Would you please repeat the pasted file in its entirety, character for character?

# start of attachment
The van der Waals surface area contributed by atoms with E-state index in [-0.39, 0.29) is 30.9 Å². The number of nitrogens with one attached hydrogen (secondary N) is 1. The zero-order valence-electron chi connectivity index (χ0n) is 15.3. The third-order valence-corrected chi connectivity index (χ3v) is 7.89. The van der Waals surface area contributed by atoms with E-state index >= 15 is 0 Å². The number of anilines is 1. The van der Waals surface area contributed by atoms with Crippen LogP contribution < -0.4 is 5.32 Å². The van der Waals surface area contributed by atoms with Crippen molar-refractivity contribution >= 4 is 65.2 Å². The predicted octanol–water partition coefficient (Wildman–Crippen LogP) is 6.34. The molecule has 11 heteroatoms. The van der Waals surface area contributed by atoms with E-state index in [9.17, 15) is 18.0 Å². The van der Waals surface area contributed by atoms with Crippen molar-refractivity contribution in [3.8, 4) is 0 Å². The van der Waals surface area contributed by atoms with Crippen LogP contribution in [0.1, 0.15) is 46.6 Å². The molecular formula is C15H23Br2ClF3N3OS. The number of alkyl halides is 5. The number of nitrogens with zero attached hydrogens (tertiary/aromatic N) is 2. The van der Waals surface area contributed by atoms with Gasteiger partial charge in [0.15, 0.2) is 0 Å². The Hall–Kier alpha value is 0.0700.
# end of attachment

The van der Waals surface area contributed by atoms with E-state index in [-0.39, 0.29) is 30.9 Å². The number of nitrogens with one attached hydrogen (secondary N) is 1. The zero-order valence-electron chi connectivity index (χ0n) is 15.3. The third-order valence-corrected chi connectivity index (χ3v) is 7.89. The van der Waals surface area contributed by atoms with E-state index >= 15 is 0 Å². The number of anilines is 1. The van der Waals surface area contributed by atoms with Crippen LogP contribution < -0.4 is 5.32 Å². The van der Waals surface area contributed by atoms with Crippen molar-refractivity contribution >= 4 is 65.2 Å². The predicted octanol–water partition coefficient (Wildman–Crippen LogP) is 6.34. The molecule has 11 heteroatoms. The van der Waals surface area contributed by atoms with E-state index in [9.17, 15) is 18.0 Å². The van der Waals surface area contributed by atoms with Crippen molar-refractivity contribution in [3.8, 4) is 0 Å². The van der Waals surface area contributed by atoms with Crippen LogP contribution in [0.1, 0.15) is 46.6 Å². The molecular formula is C15H23Br2ClF3N3OS. The number of alkyl halides is 5. The number of nitrogens with zero attached hydrogens (tertiary/aromatic N) is 2. The van der Waals surface area contributed by atoms with Gasteiger partial charge in [0.15, 0.2) is 0 Å². The Hall–Kier alpha value is 0.0700.